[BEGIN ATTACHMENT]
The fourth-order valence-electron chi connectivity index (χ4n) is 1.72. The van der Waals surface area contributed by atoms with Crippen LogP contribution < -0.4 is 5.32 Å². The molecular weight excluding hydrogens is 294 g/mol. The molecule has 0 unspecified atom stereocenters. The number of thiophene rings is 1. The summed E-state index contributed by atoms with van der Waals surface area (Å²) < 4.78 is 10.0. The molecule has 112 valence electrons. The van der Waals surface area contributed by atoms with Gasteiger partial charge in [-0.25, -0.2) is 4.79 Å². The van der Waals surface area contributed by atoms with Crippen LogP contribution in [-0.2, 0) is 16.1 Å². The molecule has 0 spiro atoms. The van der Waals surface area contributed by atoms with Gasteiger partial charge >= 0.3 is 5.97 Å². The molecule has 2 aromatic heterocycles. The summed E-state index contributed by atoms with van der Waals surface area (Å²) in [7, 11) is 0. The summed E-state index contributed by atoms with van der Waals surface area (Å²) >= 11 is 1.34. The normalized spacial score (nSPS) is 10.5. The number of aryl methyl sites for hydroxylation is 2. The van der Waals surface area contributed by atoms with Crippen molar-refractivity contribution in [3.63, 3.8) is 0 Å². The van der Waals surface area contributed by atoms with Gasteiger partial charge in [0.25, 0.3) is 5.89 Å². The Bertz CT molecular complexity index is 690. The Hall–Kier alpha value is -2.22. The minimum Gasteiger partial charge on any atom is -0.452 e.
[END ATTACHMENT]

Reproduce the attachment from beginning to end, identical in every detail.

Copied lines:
The fourth-order valence-electron chi connectivity index (χ4n) is 1.72. The van der Waals surface area contributed by atoms with Crippen LogP contribution < -0.4 is 5.32 Å². The molecular weight excluding hydrogens is 294 g/mol. The molecule has 0 unspecified atom stereocenters. The number of thiophene rings is 1. The summed E-state index contributed by atoms with van der Waals surface area (Å²) < 4.78 is 10.0. The molecule has 112 valence electrons. The van der Waals surface area contributed by atoms with Gasteiger partial charge in [-0.25, -0.2) is 4.79 Å². The van der Waals surface area contributed by atoms with Crippen LogP contribution in [-0.2, 0) is 16.1 Å². The molecule has 0 spiro atoms. The van der Waals surface area contributed by atoms with Gasteiger partial charge >= 0.3 is 5.97 Å². The molecule has 2 aromatic heterocycles. The summed E-state index contributed by atoms with van der Waals surface area (Å²) in [7, 11) is 0. The summed E-state index contributed by atoms with van der Waals surface area (Å²) >= 11 is 1.34. The normalized spacial score (nSPS) is 10.5. The number of aryl methyl sites for hydroxylation is 2. The van der Waals surface area contributed by atoms with Crippen molar-refractivity contribution in [3.63, 3.8) is 0 Å². The van der Waals surface area contributed by atoms with Gasteiger partial charge in [0.25, 0.3) is 5.89 Å². The Bertz CT molecular complexity index is 690. The Hall–Kier alpha value is -2.22. The minimum Gasteiger partial charge on any atom is -0.452 e.